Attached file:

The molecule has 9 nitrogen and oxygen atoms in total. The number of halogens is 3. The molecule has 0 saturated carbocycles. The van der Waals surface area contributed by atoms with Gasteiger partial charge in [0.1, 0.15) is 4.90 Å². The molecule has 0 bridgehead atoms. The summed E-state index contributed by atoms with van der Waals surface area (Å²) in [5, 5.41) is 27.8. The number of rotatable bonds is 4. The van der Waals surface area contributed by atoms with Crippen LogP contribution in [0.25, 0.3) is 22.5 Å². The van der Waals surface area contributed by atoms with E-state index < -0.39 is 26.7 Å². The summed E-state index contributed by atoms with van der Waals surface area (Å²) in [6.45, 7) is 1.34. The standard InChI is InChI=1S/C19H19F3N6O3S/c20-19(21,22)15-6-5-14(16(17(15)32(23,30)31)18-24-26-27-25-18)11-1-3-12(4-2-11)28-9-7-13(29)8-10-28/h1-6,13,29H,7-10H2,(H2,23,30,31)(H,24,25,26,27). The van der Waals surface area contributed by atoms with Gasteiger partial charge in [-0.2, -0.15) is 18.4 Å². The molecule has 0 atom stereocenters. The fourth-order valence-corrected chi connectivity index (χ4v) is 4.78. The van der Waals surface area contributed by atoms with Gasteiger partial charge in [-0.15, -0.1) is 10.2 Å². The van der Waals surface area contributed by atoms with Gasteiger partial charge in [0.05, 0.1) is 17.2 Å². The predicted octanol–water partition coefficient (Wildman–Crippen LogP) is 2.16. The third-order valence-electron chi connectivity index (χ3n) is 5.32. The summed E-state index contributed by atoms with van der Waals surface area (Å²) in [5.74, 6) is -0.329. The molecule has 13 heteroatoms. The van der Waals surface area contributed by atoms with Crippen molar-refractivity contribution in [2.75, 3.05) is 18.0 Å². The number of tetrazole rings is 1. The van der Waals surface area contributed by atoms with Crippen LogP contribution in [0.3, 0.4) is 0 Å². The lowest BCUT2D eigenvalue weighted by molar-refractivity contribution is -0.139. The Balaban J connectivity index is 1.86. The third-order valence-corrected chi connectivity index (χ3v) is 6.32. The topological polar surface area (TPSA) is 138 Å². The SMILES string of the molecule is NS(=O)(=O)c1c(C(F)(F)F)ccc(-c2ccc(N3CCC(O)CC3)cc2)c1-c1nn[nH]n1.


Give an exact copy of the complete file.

The molecule has 9 nitrogen and oxygen atoms in total. The number of halogens is 3. The molecule has 0 saturated carbocycles. The van der Waals surface area contributed by atoms with Gasteiger partial charge in [0.1, 0.15) is 4.90 Å². The molecule has 0 bridgehead atoms. The summed E-state index contributed by atoms with van der Waals surface area (Å²) in [5, 5.41) is 27.8. The number of rotatable bonds is 4. The van der Waals surface area contributed by atoms with Crippen LogP contribution in [0.25, 0.3) is 22.5 Å². The van der Waals surface area contributed by atoms with E-state index < -0.39 is 26.7 Å². The summed E-state index contributed by atoms with van der Waals surface area (Å²) in [6.45, 7) is 1.34. The standard InChI is InChI=1S/C19H19F3N6O3S/c20-19(21,22)15-6-5-14(16(17(15)32(23,30)31)18-24-26-27-25-18)11-1-3-12(4-2-11)28-9-7-13(29)8-10-28/h1-6,13,29H,7-10H2,(H2,23,30,31)(H,24,25,26,27). The van der Waals surface area contributed by atoms with Gasteiger partial charge in [-0.2, -0.15) is 18.4 Å². The molecule has 0 atom stereocenters. The fourth-order valence-corrected chi connectivity index (χ4v) is 4.78. The van der Waals surface area contributed by atoms with Gasteiger partial charge in [-0.15, -0.1) is 10.2 Å². The van der Waals surface area contributed by atoms with Gasteiger partial charge in [0.05, 0.1) is 17.2 Å². The predicted octanol–water partition coefficient (Wildman–Crippen LogP) is 2.16. The third-order valence-electron chi connectivity index (χ3n) is 5.32. The summed E-state index contributed by atoms with van der Waals surface area (Å²) in [5.74, 6) is -0.329. The molecule has 13 heteroatoms. The van der Waals surface area contributed by atoms with Crippen molar-refractivity contribution in [2.75, 3.05) is 18.0 Å². The number of tetrazole rings is 1. The van der Waals surface area contributed by atoms with Crippen LogP contribution in [0.3, 0.4) is 0 Å². The lowest BCUT2D eigenvalue weighted by molar-refractivity contribution is -0.139. The Balaban J connectivity index is 1.86. The third-order valence-corrected chi connectivity index (χ3v) is 6.32. The topological polar surface area (TPSA) is 138 Å². The SMILES string of the molecule is NS(=O)(=O)c1c(C(F)(F)F)ccc(-c2ccc(N3CCC(O)CC3)cc2)c1-c1nn[nH]n1.